What’s in a Name?


Heard this joke on names of cities being changed?
An old guy who has never stepped out of St. Petersburg is talking to a friend.
The friend asks him, “Where were you born?”
“St. Petersburg”
“Where did you study?”
“Oh! So where did you work?”
“Hmmm, now you are retired, where are you spending your retirement?”
“St. Petersburg”
Pre and Post Soviet Union, life has gone a full circle.
There are a number of reasons for change of name of a geographical area, it could be political, remember Rhodesia? Yes the same Rhodesia where Doris Lessing grew up and is now called Zimbabwe. And there was Saigon which became Ho Chi Min City; and Burma which resurfaced as Myanmar, along with its capital Rangoon adopting the name Yangon.
Geographical borders of nations don’t remain the same always; a change in the borders may join two nations like Tanzania (Tanganyika and Zanzibar) or divide a nation into two like Czechoslovakia ( Czech and Slovakia). Notice the changes in nomenclature that ensue.
Regional pride and anti-colonial sentiment corrected Ceylon to Srilanka and Madras to Chennai, not to forget Mumbai and Kolkota in India. New Delhi, the capital of India is the only spelling that escaped so far but some guys want it to be Indraprastha or Dilli at least…Among other name-change-games in India, been to Karnavati? You haven’t? You must definitely have heard of Anand Bhavan there…yes folks its Ahmedabad in a future avatar…and Lakshmanpuri is the name proposed for Lucknow…look at Dhaka and Beijing? These were named so to adhere to the correct pronunciation of the name of the cities. I had the idea for quite a long time that Peking and Beijing are two different cities…well it isn’t…its just old wine in a new bottle…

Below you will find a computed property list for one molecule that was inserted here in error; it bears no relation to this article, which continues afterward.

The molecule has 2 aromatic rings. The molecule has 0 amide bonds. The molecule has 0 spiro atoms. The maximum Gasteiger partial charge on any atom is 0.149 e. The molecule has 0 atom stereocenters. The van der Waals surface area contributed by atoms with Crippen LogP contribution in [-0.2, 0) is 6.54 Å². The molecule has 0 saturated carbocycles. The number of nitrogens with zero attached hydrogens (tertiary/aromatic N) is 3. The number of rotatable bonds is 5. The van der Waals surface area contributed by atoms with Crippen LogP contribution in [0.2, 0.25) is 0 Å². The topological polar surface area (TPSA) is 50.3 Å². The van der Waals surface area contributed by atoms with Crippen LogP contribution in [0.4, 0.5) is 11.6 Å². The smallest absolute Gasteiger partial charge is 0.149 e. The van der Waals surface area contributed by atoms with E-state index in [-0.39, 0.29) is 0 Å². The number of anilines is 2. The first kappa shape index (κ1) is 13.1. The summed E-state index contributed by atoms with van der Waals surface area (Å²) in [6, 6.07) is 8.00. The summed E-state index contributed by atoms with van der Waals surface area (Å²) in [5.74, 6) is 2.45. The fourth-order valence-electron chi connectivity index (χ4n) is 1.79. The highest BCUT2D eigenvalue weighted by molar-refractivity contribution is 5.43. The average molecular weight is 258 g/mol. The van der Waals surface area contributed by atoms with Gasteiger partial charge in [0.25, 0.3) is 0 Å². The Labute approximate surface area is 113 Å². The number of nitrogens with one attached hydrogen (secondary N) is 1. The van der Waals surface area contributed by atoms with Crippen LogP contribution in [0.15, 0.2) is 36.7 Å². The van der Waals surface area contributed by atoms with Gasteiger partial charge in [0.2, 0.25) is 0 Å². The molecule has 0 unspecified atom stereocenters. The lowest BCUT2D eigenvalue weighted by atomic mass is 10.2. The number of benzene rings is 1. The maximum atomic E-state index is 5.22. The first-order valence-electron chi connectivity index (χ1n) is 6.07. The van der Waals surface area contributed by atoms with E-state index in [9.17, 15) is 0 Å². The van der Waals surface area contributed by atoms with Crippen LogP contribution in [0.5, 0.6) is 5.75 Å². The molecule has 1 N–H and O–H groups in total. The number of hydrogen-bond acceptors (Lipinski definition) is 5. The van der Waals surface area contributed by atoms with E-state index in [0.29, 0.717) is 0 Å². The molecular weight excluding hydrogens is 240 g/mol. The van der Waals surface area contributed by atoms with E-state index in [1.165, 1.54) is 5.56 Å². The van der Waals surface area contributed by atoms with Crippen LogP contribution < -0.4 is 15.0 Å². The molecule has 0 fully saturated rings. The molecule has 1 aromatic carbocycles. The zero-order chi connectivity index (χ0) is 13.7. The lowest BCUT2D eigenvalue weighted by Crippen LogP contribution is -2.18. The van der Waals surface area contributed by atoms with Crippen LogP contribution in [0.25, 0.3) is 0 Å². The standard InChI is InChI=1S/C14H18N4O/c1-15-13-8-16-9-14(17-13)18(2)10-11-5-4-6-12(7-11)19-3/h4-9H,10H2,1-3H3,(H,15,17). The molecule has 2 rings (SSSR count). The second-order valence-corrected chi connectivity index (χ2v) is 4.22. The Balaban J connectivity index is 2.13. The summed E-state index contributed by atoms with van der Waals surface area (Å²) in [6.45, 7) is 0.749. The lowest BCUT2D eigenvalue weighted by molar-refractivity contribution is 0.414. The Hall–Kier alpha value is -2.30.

Down south in India Vasco de Gama won’t find his old Calicut (yeah the same place which gave Calico clothing its name) again if he sails in now…its Kozhikode now, the Queen of Arabian Sea, Cochin, has dropped its n and fashioned its C into a K…say ‘Kochi’, that’s how we have been saying for centuries. As for Thiruvananthapuram, … (what a mouthful for the white man’s version called Trivandrum the city that’s been in focus the last one month for the trillion dollar worth of temple treasures) even we Trivandrumites want it changed to Ananthapuri…its what the name actually means…the city of Anantha…the divine serpent…I forgot Pondicherry and Poona…they call it Pudusseri and Pune now…Pondi perhaps is more familiar to the Next Gen.
Perhaps the one Indian city that got into international books was Bangalore. In fact, the usage ‘being Bangalored’ has replaced the word outsourced in English. Now the name, an internationally recognized brand is to be ‘Bengalooru’. There are of course hundreds of opinions on the name change. But the reasons remain behind the priority of daily life. What is wrong with both the names being carried along in parallel? The pride that bubbles when one speaks of native Bengalooru need not beat the proud IT techie adopted Bangalorean. Both can be brands, like Kolkota or Dilli…
I plan to do a detailed tour of the North East of India in the coming year; and Sohra is the top priority on my must-visit list! Don’t know the place? Hey! It’s famous…It’s a top tourist destination. It also has the highest volume of rainfall ever…Yeah I am talking about Chirapunji…it’s only that it will be called Sohra by the time I reach there…
I just hope that no fanatics will refuse to deliver postal and courier articles when you address them in the old format…if you do happen to work in the postal department, just be patient and think some people don’t know any better…I do the same when you write to me at Trivandrum…I know I am at Thiruvananthapuram…

Suneetha is a writer by passion, profession and hobby. She writes fiction in English, poetry in her native tongue Malayalam and journalistic features in both. She can be contacted at yashovathi@gmail.com

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